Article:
I spend my day mining the interweb. It’s what I do for a living — I’m looking for interesting nuggets of information about the machines that provide the information. It’s very meta — a concept which is an abstraction from another concept, used to complete or add to the latter.
In my travels today, I came across a column by my favorite science fiction writer, Corey Doctorow in Information Week. In the column, Doctorow weighed the merits of the ubiquitous social networking sites — MySpace, Friendster, Facebook — as a way to maintain real-world relationships:
Keeping track of our social relationships is a serious piece of work that runs a heavy cognitive load. It’s natural to seek out some neural prosthesis for assistance in this chore… Chances are you’re out-of-touch with more friends than you’re in-touch with: Old summer-camp chums, high-school mates, ex-spouses and their families, former co-workers, college roomies, dot-com veterans… Getting all those people back into your life is a full-time job and then some.
You’d think that Facebook would be the perfect tool for handling all this. It’s not. For every long-lost chum who reaches out to me on Facebook, there’s a guy who beat me up on a weekly basis through the whole seventh grade but now wants to be my buddy; or the crazy person who was fun in college but is now kind of sad; or the creepy ex-co-worker who I’d cross the street to avoid but who now wants to know, “Am I your friend?”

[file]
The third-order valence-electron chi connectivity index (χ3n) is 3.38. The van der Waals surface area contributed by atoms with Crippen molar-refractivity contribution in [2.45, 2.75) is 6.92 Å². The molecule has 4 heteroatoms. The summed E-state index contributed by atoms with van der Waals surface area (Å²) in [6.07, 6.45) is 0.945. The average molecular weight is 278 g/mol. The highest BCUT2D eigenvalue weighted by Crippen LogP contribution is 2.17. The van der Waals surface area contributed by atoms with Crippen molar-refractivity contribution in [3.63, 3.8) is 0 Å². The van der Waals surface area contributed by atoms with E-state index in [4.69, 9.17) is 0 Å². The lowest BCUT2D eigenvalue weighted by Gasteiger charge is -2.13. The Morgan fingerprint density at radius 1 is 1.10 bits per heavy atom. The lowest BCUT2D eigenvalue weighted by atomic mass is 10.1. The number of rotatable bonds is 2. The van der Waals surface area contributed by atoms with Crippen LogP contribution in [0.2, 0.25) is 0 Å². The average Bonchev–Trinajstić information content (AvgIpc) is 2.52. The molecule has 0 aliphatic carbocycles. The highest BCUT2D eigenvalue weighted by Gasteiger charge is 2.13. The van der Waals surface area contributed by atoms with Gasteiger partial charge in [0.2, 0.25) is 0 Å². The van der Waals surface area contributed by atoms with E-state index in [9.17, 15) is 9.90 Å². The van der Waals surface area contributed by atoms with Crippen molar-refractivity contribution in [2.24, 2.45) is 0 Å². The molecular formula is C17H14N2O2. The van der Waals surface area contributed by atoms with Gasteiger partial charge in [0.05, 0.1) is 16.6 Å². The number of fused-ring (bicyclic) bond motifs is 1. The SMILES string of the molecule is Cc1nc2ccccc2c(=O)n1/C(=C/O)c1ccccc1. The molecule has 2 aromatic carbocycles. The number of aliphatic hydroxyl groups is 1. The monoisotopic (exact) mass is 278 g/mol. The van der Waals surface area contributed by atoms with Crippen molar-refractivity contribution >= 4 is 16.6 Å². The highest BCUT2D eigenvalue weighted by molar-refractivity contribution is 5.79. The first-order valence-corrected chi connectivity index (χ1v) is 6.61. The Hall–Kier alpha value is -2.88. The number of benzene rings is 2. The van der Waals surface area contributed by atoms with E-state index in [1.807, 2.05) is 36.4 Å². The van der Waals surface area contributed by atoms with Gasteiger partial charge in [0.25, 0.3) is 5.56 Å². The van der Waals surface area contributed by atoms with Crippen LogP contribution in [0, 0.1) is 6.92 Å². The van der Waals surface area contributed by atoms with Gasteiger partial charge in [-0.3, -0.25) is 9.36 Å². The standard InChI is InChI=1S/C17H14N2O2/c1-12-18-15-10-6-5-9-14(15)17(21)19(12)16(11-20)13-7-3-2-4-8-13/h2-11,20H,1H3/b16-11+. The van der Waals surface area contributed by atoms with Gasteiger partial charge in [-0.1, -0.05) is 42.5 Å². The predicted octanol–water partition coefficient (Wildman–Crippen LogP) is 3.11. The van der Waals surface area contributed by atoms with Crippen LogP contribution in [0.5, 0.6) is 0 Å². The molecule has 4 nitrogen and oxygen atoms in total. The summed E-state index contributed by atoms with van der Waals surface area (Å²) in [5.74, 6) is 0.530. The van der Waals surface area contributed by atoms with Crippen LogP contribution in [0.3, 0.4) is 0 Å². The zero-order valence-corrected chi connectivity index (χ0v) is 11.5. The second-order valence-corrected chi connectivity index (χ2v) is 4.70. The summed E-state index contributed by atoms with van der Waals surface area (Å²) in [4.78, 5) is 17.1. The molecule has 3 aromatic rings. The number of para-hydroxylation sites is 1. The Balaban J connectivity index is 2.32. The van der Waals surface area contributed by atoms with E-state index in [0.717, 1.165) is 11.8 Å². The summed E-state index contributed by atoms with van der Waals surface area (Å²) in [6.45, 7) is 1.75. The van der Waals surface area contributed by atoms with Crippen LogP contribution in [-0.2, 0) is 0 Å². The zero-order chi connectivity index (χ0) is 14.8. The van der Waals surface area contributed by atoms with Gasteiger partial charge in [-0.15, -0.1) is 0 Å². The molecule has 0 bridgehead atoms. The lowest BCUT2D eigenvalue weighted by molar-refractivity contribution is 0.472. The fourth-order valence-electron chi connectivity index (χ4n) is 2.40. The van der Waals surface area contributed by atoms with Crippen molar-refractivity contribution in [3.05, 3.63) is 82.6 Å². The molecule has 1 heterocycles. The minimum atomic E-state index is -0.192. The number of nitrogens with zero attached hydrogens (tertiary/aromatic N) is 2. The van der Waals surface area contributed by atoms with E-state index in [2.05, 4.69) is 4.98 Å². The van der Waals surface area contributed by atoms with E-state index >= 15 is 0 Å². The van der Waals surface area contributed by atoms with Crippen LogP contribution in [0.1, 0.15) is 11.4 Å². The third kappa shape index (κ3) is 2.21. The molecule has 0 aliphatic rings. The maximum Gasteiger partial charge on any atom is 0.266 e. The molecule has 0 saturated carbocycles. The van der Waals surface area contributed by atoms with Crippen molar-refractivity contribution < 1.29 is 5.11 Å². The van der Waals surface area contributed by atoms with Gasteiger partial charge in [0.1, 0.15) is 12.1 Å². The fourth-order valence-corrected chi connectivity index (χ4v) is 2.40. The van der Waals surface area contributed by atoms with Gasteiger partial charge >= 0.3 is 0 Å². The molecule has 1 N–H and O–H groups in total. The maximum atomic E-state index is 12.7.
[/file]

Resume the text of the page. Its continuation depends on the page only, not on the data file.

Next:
Definitely creepy indeed. But I see the true ills of social networking being much more banal than creepy people. It’s just a massive waste of time. Fascinating, if you’re an amatuer interweb anthropologist; lucrative if you’re a Web 2.0 data farmer; but primarily a big, fat zero on the betterment of humanity scale.
For example, 99% of the people who want to be my friend on MySpace are spambots, insultingly thinly disguised as attractive women who are interested in me. I’m not predicting Skynet is iminent, that our lives are going to be ruled by intelligent machines that turn on us. I’m saying our lives are going to be ruled by really dumb machines. How much time am I spending deleting naked lady spam on MySpace? Not much. But enough to make me worried.
How many people watched this video today? Like 400?
I’m just saying, watch this, and tell me we’re not doomed.